Don’t make the mistake I did, nv doesn’t stand for non-vintage. Even though this is called Piper, it is not champagne. That disappointment over, Piper nv (the nv stands for night vision, it turns out) is a home security camera that’s straightforward to set up and offers great peace of mind.
It’s a small, light plastic gizmo available in black or white that you can place on a shelf thanks to its aluminium stand, or wall-mount. It has a camera, motion sensor, microphone and speaker built in. There are also other sensors to measure temperature, humidity, and ambient light. Once you’ve plugged it in and downloaded the iPhone or Android app to your phone or tablet you’re mostly done. A light on the front of the Piper turns blue and creates a wi-fi network (called Piper). Connect your phone to that and Piper can join your home broadband network. Now the camera is linked to your phone whether you’re sitting next to it or halfway across the world.
Actually, I made a second mistake, too. Once the Piper has checked for firmware updates the app presents you with an onscreen dashboard. On this is a small moon icon which you can swipe across to reveal a clock, a bit more information and a big red button marked PANIC.
Do not, as I did, casually swipe this. The result is that it manually trips the alarm. The company claims this is a piercing 105-decibel alarm and they’re not kidding. It’s a well-named button as panic is exactly what I did when I’d pressed it. I can still hear it ringing in my ears.
There are lots of features on the Piper, which I explored as my heartbeat began to return to normal. You can set it to home, away or vacation modes, each with their own rules. So if you’re at work, the Piper can send you a text, email or other message on your phone if it spots movement, hears a noise or realises that the temperature has changed – perhaps indicating that the windows were left open.
And if you’re away on holiday, different rules can apply, so that it starts recording video or switches on that remarkable alarm. There are more options to adjust. You can create a trusted circle of contacts who can be notified as well as you, for instance.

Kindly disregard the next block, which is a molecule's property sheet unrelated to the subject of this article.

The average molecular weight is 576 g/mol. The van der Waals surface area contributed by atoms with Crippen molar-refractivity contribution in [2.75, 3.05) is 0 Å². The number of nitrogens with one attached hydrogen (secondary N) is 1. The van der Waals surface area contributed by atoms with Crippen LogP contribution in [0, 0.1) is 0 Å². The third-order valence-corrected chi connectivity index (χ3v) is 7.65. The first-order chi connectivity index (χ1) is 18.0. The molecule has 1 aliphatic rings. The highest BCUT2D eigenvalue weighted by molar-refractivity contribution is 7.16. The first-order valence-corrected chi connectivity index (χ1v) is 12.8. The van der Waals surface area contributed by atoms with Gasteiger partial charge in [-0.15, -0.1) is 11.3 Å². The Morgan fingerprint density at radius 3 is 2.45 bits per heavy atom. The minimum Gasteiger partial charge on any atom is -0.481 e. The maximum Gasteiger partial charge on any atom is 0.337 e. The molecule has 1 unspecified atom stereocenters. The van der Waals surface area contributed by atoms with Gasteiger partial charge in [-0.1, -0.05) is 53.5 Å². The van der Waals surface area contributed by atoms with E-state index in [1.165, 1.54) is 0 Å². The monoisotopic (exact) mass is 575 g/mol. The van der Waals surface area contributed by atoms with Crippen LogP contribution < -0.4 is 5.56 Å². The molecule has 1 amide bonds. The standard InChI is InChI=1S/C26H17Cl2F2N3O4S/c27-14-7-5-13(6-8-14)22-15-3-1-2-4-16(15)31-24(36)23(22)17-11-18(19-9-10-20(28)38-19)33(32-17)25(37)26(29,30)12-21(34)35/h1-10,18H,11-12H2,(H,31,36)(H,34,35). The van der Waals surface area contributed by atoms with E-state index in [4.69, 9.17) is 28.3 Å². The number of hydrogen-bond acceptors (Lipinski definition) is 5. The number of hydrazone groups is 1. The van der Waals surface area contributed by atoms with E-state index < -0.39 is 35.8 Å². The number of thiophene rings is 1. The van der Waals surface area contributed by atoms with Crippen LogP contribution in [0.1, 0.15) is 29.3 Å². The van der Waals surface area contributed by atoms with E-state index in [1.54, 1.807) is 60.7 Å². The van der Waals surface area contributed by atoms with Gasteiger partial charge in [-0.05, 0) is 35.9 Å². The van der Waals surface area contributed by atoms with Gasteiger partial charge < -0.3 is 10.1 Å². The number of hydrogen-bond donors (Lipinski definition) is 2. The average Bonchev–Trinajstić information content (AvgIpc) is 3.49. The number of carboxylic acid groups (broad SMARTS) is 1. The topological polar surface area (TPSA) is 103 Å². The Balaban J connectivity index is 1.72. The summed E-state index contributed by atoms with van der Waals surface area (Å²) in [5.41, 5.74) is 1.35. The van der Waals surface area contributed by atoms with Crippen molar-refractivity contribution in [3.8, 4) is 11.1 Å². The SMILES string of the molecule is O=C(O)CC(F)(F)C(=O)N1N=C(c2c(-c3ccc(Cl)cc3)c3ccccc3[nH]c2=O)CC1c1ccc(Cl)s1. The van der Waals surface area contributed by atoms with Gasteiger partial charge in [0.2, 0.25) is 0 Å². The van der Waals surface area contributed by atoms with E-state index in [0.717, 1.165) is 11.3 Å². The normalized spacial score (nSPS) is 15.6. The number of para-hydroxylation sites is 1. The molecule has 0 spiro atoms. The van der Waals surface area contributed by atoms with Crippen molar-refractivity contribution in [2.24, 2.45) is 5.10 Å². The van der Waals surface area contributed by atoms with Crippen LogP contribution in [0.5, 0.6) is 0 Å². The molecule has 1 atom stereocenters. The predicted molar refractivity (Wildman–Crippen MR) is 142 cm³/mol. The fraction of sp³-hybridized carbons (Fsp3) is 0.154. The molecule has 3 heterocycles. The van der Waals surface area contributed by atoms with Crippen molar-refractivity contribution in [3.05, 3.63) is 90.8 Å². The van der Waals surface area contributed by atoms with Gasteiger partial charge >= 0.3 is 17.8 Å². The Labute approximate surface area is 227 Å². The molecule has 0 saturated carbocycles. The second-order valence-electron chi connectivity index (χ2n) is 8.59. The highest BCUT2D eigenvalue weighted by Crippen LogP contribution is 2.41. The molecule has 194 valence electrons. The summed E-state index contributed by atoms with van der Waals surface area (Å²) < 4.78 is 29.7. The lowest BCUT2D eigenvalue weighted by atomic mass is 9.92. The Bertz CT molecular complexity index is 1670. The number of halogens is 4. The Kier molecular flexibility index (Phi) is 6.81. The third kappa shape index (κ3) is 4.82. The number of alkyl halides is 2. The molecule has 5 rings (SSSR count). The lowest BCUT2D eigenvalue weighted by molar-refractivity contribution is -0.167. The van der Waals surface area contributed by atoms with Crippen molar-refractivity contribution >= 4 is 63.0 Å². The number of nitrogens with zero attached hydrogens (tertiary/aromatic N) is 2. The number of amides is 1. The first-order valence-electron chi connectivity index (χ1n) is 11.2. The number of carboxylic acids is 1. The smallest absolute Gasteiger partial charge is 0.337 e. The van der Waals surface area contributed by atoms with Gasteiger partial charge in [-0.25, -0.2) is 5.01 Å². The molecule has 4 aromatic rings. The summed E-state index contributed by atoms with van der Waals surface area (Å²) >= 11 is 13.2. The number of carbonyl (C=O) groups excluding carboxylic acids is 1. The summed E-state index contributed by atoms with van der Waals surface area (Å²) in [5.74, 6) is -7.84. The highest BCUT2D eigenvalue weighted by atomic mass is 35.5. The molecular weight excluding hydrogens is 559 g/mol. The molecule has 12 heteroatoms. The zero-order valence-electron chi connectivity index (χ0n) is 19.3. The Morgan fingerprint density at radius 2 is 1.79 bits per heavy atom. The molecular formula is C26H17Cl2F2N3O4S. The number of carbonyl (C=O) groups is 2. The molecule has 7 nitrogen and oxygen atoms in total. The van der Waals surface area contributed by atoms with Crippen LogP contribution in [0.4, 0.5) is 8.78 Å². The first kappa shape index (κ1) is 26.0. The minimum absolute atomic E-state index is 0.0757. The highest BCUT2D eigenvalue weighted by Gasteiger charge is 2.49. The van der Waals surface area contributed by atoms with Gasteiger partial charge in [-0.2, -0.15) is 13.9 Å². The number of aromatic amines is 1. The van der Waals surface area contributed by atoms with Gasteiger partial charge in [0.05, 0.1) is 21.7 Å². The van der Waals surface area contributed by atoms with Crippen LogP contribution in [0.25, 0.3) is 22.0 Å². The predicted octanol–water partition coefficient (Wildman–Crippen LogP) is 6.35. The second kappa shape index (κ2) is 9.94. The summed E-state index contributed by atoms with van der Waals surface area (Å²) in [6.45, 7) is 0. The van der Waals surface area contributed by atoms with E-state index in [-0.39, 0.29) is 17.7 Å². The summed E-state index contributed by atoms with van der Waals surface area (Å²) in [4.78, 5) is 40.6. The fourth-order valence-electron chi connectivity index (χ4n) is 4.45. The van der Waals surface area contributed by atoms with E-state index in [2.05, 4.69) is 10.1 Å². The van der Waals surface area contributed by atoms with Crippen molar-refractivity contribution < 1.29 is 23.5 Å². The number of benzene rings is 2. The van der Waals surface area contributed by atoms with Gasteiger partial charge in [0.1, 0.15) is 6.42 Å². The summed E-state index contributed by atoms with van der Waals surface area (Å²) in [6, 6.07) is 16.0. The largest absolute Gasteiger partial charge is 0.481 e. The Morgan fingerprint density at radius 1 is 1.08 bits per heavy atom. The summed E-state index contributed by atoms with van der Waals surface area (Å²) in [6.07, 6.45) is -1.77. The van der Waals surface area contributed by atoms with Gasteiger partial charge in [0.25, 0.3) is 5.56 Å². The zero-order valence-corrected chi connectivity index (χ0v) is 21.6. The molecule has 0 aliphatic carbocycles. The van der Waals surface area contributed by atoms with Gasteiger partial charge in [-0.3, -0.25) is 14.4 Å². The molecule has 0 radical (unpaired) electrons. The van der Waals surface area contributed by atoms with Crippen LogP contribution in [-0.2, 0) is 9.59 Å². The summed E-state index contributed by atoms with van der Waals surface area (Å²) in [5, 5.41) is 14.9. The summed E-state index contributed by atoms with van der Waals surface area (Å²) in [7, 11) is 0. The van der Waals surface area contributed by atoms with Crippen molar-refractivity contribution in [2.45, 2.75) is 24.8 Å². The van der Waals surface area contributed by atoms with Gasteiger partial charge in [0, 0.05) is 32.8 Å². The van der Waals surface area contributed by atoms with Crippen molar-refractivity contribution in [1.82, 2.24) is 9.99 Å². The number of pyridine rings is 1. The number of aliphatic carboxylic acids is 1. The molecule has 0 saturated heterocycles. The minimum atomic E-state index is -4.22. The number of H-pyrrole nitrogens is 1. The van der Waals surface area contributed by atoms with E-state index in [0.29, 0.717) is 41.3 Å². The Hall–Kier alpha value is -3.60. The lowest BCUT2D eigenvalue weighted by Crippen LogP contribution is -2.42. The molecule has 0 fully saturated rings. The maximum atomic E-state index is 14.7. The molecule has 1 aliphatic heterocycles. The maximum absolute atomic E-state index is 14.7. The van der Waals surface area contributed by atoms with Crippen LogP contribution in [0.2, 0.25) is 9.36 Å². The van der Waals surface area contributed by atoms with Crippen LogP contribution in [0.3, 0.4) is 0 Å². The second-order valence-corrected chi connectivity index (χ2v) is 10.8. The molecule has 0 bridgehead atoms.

The Piper is also compatible with other gadgets using the Z-Wave standard, so you can add a smart switch (available separately). The switch is a plug with wireless connections. It has a three-pin socket to receive the plug of a light, say. Plug it in and let Piper know to connect to it and you can control the light from the app. You can control this manually or set it so that if it hears a noise, Piper can automatically turn the light on. You can also schedule the light to come on on at set times or when the ambient light sensor spots it’s getting dark, which is especially handy.
The Piper is also great for snooping on your dog while you’re out. Touch the Live Video button and your phone or tablet can show what the camera is seeing. You can then baffle Fido by pressing the microphone button and saying “Here, I’m over here, hiding behind this little black box.” The built-in speaker means you can also use the Piper as a two-way audio intercom with, you know, humans as well.
The camera is pretty wide-angle and you can move the screen to adjust what you see. Images are clear and the camera can record video at 1080p resolution. Night vision activates automatically when the light fades.
That nv feature, by the way, is good enough to make a dark room completely visible – in black-and-white of course. An infra-red ring glows faintly on the Piper and picks up movement efficiently. Even when I did a pantomime burglar-on-tiptoe manoeuvre.
The Piper nv is a simple but highly effective system. There are cheaper alternatives than the £229.99 price. Even so, I’d still say this is good value, not least because many rival systems are much less versatile. Plus, there are no subscriptions or monthly fees to be paid after you’ve splashed out on the device itself. Just mind what you do with that Panic button.
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